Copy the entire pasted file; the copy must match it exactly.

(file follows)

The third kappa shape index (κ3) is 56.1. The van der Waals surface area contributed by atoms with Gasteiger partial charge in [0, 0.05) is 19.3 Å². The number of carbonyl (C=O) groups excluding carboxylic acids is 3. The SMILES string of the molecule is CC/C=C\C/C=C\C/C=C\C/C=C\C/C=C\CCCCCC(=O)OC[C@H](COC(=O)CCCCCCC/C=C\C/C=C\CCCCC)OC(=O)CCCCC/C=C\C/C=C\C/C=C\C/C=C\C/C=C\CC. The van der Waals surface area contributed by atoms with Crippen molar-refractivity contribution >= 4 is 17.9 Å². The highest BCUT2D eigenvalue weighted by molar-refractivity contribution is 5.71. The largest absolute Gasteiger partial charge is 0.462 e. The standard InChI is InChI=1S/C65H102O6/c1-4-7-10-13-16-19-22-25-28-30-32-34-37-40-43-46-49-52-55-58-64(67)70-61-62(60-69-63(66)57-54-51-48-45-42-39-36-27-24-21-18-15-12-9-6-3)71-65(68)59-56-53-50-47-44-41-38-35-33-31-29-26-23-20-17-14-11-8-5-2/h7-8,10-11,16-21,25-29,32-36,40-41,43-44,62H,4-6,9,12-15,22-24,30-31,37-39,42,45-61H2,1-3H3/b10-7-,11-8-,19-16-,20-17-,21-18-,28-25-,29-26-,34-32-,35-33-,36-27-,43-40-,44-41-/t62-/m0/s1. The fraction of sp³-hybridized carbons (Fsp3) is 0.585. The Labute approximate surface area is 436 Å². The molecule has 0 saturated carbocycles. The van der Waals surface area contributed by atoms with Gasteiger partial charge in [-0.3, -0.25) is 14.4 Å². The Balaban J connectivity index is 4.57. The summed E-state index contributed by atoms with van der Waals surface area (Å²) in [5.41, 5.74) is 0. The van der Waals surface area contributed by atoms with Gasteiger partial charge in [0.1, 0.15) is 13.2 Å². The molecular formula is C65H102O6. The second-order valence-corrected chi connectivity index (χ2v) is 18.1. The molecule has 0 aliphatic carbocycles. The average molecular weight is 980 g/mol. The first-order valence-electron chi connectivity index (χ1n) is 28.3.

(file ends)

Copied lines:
The third kappa shape index (κ3) is 56.1. The van der Waals surface area contributed by atoms with Gasteiger partial charge in [0, 0.05) is 19.3 Å². The number of carbonyl (C=O) groups excluding carboxylic acids is 3. The SMILES string of the molecule is CC/C=C\C/C=C\C/C=C\C/C=C\C/C=C\CCCCCC(=O)OC[C@H](COC(=O)CCCCCCC/C=C\C/C=C\CCCCC)OC(=O)CCCCC/C=C\C/C=C\C/C=C\C/C=C\C/C=C\CC. The van der Waals surface area contributed by atoms with Crippen molar-refractivity contribution >= 4 is 17.9 Å². The highest BCUT2D eigenvalue weighted by molar-refractivity contribution is 5.71. The largest absolute Gasteiger partial charge is 0.462 e. The standard InChI is InChI=1S/C65H102O6/c1-4-7-10-13-16-19-22-25-28-30-32-34-37-40-43-46-49-52-55-58-64(67)70-61-62(60-69-63(66)57-54-51-48-45-42-39-36-27-24-21-18-15-12-9-6-3)71-65(68)59-56-53-50-47-44-41-38-35-33-31-29-26-23-20-17-14-11-8-5-2/h7-8,10-11,16-21,25-29,32-36,40-41,43-44,62H,4-6,9,12-15,22-24,30-31,37-39,42,45-61H2,1-3H3/b10-7-,11-8-,19-16-,20-17-,21-18-,28-25-,29-26-,34-32-,35-33-,36-27-,43-40-,44-41-/t62-/m0/s1. The fraction of sp³-hybridized carbons (Fsp3) is 0.585. The Labute approximate surface area is 436 Å². The molecule has 0 saturated carbocycles. The van der Waals surface area contributed by atoms with Gasteiger partial charge in [-0.3, -0.25) is 14.4 Å². The Balaban J connectivity index is 4.57. The summed E-state index contributed by atoms with van der Waals surface area (Å²) in [5.41, 5.74) is 0. The van der Waals surface area contributed by atoms with Gasteiger partial charge in [0.1, 0.15) is 13.2 Å². The molecular formula is C65H102O6. The second-order valence-corrected chi connectivity index (χ2v) is 18.1. The molecule has 0 aliphatic carbocycles. The average molecular weight is 980 g/mol. The first-order valence-electron chi connectivity index (χ1n) is 28.3.